LAKE CHARLES, LA (KPLC) - The economic boom Southwest Louisiana is experiencing has brought with it, new people, jobs, and businesses.
While some areas of town are flourishing from the boom, other areas feel forgotten.
Marjorie Chavis, a resident of north Lake Charles said the economic boom is a false narrative.
"North Lake Charles is the forgotten part of the city," said Chavis. "Look at all of the hotels and all of these chains coming in from Texas. Where's ours? South of Lake Charles what don't they have?"
Craig Marks, another citizen of north Lake Charles echoed Chavis' statement.
"It seems like over a period of time everything is migrating south," said Marks. "I don't have a problem with progress no matter where it is. But when you're in a city the size of Lake Charles it needs to be evenly based."
Marks and Chavis, born and raised in north Lake Charles, say when it comes to where people buy food, it's a much different experience than those who live on the south side.
When you think about different grocery store options, say on Nelson road. There's an abundance, there's Walmart, Market Basket, Kroger, and Albertson's right down the street on Country Club road.
Chavis said it's a stark contrast to what you'd see say in parts of North Lake Charles, which according to the U.S. Department of Agriculture, is a food desert.
Meaning access to affordable, healthy food options is limited because grocery stores are too far away.
These areas include households east of Enterprise Boulevard and residences that coincide with Hwy 14 and Hwy 171.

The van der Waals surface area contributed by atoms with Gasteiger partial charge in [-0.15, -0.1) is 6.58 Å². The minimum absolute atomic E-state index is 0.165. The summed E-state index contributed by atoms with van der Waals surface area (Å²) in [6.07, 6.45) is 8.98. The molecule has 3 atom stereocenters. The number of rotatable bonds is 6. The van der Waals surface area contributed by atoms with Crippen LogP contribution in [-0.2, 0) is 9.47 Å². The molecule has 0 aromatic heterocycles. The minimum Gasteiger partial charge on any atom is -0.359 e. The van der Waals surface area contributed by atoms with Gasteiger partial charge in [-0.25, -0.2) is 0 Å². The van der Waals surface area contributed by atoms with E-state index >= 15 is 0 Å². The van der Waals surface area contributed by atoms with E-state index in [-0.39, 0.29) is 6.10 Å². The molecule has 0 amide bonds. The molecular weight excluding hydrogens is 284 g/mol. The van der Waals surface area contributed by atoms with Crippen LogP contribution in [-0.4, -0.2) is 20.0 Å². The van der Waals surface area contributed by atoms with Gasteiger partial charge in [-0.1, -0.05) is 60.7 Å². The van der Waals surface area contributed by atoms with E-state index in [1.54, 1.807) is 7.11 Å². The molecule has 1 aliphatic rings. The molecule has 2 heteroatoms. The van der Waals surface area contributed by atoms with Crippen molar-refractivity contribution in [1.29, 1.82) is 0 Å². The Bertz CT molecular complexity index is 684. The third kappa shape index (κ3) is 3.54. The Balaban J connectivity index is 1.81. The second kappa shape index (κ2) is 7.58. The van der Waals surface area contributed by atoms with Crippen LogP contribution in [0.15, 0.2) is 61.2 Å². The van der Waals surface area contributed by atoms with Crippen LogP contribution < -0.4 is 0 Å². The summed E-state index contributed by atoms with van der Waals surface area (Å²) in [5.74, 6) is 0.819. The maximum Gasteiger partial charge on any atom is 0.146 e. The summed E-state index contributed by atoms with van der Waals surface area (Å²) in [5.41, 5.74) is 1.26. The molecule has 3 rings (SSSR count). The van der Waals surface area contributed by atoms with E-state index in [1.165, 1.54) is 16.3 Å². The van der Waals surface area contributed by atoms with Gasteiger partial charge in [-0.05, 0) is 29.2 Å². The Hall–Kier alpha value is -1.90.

In some areas north of I-10, such as Goos Boulevard, North Shattuck St., Lyons St., and 1st Ave., 17.3 percent of households are without vehicles and more than half a mile from a grocery store.
"We're spending more for our food than those people who live in those areas," said Chavis. "You have to equate the gas you have to use to get over there. And then we have some residents who don't even have vehicles to get there, so we're really at a disadvantage."
Michael Smith, owner of Big Mike's Bail Bonds, is the administrator for the "Concerned citizens of North Lake Charles Facebook page," and said no matter what area of town you live in, or economic background, everyone has to eat."
"They do need more options because there are more people moving to the area," said Smith. "The area is expanding so there's always a need for grocery items."
Some of the residents feel as though they're confined to go to certain places within close proximity.
"People like options, I don't want to be forced to go to Walmart because it's the only store in my area."
Lake Charles Mayor Nic Hunter said him and his administration have already begun discussions on ways to entice businesses to come to North Lake Charles.
"Right now we're trying to push economic incentives in certain areas," said Hunter. "So that we can incentivize developers and the private industry to step in and say whereas before I might not have made that investment thanks to this tool I am going to build that grocery store, I am going to build that medical office, I am going to build that pharmacy, so we're optimistic."
Craig marks shares the mayor's optimism.
"North Lake Charles is a diamond in the rough," said Marks. "We were once a diamond. But due to circumstance, we fell but now we're coming back up. The time is right for businesses to come to North Lake Charles because if you think about it we're running out of space going south."
Mayor Hunter said it will take the work of both the community and Government working together to get a grocery store to North Lake Charles.
"My hope is the community is going to come together with the city," said Hunter. "Let's be partners in this because my motives are very clear I want economic opportunities in this city I want neighborhoods to be revitalized in this city and I think we can do it."
For a link to see if you live in a food desert click here: https://www.ers.usda.gov/data/fooddesert